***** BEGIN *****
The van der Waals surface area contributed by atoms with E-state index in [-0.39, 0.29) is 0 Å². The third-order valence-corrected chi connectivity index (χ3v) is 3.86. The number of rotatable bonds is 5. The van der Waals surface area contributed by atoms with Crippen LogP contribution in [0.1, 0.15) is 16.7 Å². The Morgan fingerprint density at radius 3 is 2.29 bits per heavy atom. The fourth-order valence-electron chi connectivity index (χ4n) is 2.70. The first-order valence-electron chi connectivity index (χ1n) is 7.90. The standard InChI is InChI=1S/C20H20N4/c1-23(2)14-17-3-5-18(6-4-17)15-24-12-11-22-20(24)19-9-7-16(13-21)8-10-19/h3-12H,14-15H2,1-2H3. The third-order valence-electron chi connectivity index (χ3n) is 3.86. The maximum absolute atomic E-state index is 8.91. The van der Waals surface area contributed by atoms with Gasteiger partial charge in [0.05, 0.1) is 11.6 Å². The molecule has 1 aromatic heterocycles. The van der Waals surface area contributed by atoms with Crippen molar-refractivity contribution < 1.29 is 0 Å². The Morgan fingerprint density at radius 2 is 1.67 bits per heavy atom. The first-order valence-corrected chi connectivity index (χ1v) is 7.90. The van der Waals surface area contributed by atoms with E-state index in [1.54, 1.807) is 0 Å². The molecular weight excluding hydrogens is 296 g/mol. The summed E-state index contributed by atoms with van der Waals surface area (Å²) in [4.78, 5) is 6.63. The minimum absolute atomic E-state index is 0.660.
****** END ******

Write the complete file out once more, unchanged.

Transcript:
The van der Waals surface area contributed by atoms with E-state index in [-0.39, 0.29) is 0 Å². The third-order valence-corrected chi connectivity index (χ3v) is 3.86. The number of rotatable bonds is 5. The van der Waals surface area contributed by atoms with Crippen LogP contribution in [0.1, 0.15) is 16.7 Å². The Morgan fingerprint density at radius 3 is 2.29 bits per heavy atom. The fourth-order valence-electron chi connectivity index (χ4n) is 2.70. The first-order valence-electron chi connectivity index (χ1n) is 7.90. The standard InChI is InChI=1S/C20H20N4/c1-23(2)14-17-3-5-18(6-4-17)15-24-12-11-22-20(24)19-9-7-16(13-21)8-10-19/h3-12H,14-15H2,1-2H3. The third-order valence-electron chi connectivity index (χ3n) is 3.86. The maximum absolute atomic E-state index is 8.91. The van der Waals surface area contributed by atoms with Gasteiger partial charge in [0.05, 0.1) is 11.6 Å². The molecule has 1 aromatic heterocycles. The van der Waals surface area contributed by atoms with Crippen molar-refractivity contribution < 1.29 is 0 Å². The Morgan fingerprint density at radius 2 is 1.67 bits per heavy atom. The first-order valence-corrected chi connectivity index (χ1v) is 7.90. The van der Waals surface area contributed by atoms with E-state index in [1.54, 1.807) is 0 Å². The molecular weight excluding hydrogens is 296 g/mol. The summed E-state index contributed by atoms with van der Waals surface area (Å²) in [4.78, 5) is 6.63. The minimum absolute atomic E-state index is 0.660.